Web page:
‘EU’s fault!’ Bloc blamed for ‘destroying’ democracy in Italy after invention of the euro
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In a piece slamming the bloc, Italian commentators Thomas Fazi and Paolo Cornetti claimed that the erosion of their country’s sovereignty began in the early-Nineties. It has led to Italy’s President and head of state – which is supposed to be a neutral post – using their position to influence democratically-elected governments.
Italy also opted to ditch the lira in favour of the euro – an act with meant “the role of government — and therefore of parliament — increasingly becomes that of rubberstamping often unpopular economic decisions taken at the European level”, they wrote.
In a piece for UnHerd, they wrote: “This has inevitably entailed a process of state reconfiguration involving the strengthening of executive and technocratic powers at all levels, including that of the president, and the consequent marginalisation of parliament.
“Typically, this is presented as a necessary precondition for the swift and efficient implementation of the kind of economic policies enforced by the EU.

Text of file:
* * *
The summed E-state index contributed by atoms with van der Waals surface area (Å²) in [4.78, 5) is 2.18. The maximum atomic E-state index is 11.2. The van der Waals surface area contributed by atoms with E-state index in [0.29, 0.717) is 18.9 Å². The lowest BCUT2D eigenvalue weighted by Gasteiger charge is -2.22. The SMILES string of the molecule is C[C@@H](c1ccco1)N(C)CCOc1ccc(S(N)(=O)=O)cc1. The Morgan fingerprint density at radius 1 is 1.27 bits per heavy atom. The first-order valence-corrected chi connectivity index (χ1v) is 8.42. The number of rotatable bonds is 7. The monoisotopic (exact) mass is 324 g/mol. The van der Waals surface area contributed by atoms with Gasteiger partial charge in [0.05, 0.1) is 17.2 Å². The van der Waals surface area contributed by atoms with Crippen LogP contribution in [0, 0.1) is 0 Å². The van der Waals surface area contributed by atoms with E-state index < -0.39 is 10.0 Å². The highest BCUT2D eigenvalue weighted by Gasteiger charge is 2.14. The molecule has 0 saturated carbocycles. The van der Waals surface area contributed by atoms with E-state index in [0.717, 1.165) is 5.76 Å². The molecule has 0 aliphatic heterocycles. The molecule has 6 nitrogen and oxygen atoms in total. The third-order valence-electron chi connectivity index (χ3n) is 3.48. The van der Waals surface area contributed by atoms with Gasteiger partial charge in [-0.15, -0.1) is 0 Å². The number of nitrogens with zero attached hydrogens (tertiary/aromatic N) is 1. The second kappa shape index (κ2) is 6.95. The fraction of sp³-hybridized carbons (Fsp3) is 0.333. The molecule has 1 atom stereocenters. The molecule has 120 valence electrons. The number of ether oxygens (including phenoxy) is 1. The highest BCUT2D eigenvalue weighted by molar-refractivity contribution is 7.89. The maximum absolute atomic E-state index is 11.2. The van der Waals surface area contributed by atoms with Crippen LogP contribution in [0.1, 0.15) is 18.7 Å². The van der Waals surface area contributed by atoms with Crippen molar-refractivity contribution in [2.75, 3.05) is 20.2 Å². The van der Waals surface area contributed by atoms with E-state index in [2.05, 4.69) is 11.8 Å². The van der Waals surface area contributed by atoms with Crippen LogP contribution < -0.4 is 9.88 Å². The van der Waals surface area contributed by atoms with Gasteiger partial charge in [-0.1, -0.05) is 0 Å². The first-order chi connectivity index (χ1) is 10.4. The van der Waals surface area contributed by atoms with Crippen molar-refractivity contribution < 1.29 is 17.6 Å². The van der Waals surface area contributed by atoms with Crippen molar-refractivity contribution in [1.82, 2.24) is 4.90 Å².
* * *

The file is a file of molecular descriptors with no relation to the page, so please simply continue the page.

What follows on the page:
“(This included) fiscal austerity, wage moderation, and pro-market liberalisations and privatisations.
“Once the choice was made by Italy’s elites to join the euro, it also became necessary to defend their decision from any possible popular-democratic challenges.
“And so the president’s role was transformed in another way.
“(They went) from guarantor of the constitution to guarantor of the country’s ‘international obligations’, in particular those to EU treaties and rules.
“Finally, the transfer of economic prerogatives to the EU meant that political parties, even if they managed to secure a majority in parliament, increasingly found themselves lacking the economic tools necessary to maintain societal consensus.”
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The country’s current president – Sergio Mattarella – ends his seven-year term on January 24.
To choose his replacement, the Italian parliament and its regional representatives will hold a secret ballot.
Both men claimed that whoever is chosen will have “wide-ranging implications — not just for Italy but for the entire continent”.
They added: “It is generally believed that the Italian president performs a purely ceremonial and symbolic role, and throughout most of Italy’s life as a republic this has been largely the case.”
“Given the quasi-permanent state of political and economic turbulence that Italy has been mired in for at least a decade, it’s no surprise that the president today has evolved into a full-blooded political actor, with the power (and willingness) to intervene in the country’s decision-making process.”
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